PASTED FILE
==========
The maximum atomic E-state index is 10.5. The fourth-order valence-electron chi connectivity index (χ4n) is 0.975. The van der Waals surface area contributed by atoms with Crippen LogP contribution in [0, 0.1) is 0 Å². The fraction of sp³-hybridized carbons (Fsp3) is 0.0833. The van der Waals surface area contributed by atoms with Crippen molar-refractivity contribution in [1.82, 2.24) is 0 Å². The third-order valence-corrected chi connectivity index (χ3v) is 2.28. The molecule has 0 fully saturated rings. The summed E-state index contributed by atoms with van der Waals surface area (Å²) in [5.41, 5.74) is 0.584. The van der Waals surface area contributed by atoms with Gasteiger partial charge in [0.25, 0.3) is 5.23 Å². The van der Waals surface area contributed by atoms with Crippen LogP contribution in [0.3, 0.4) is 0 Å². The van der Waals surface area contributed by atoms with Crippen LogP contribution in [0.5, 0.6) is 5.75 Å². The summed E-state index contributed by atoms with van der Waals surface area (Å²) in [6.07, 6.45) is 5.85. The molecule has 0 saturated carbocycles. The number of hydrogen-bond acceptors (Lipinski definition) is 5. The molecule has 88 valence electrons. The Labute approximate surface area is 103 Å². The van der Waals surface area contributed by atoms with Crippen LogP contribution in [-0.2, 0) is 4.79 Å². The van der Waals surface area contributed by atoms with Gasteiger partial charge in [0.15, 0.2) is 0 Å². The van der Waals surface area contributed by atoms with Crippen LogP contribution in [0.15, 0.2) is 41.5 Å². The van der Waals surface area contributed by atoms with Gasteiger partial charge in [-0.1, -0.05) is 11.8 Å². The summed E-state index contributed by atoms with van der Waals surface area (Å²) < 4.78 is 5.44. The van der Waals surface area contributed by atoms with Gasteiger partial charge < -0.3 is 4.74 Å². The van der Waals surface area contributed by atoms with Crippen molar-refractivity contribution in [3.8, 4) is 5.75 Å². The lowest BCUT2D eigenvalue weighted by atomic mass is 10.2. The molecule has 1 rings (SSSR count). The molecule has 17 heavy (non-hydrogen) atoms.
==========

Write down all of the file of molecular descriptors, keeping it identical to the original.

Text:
The maximum atomic E-state index is 10.5. The fourth-order valence-electron chi connectivity index (χ4n) is 0.975. The van der Waals surface area contributed by atoms with Crippen LogP contribution in [0, 0.1) is 0 Å². The fraction of sp³-hybridized carbons (Fsp3) is 0.0833. The van der Waals surface area contributed by atoms with Crippen molar-refractivity contribution in [1.82, 2.24) is 0 Å². The third-order valence-corrected chi connectivity index (χ3v) is 2.28. The molecule has 0 fully saturated rings. The summed E-state index contributed by atoms with van der Waals surface area (Å²) in [5.41, 5.74) is 0.584. The van der Waals surface area contributed by atoms with Gasteiger partial charge in [0.25, 0.3) is 5.23 Å². The van der Waals surface area contributed by atoms with Crippen LogP contribution in [0.3, 0.4) is 0 Å². The van der Waals surface area contributed by atoms with Crippen LogP contribution in [0.5, 0.6) is 5.75 Å². The summed E-state index contributed by atoms with van der Waals surface area (Å²) in [6.07, 6.45) is 5.85. The molecule has 0 saturated carbocycles. The number of hydrogen-bond acceptors (Lipinski definition) is 5. The molecule has 88 valence electrons. The Labute approximate surface area is 103 Å². The van der Waals surface area contributed by atoms with Crippen LogP contribution in [-0.2, 0) is 4.79 Å². The van der Waals surface area contributed by atoms with Gasteiger partial charge in [0.15, 0.2) is 0 Å². The van der Waals surface area contributed by atoms with Crippen LogP contribution in [0.15, 0.2) is 41.5 Å². The van der Waals surface area contributed by atoms with Gasteiger partial charge in [-0.1, -0.05) is 11.8 Å². The summed E-state index contributed by atoms with van der Waals surface area (Å²) < 4.78 is 5.44. The van der Waals surface area contributed by atoms with Gasteiger partial charge < -0.3 is 4.74 Å². The van der Waals surface area contributed by atoms with Crippen molar-refractivity contribution in [3.8, 4) is 5.75 Å². The lowest BCUT2D eigenvalue weighted by atomic mass is 10.2. The molecule has 1 rings (SSSR count). The molecule has 17 heavy (non-hydrogen) atoms.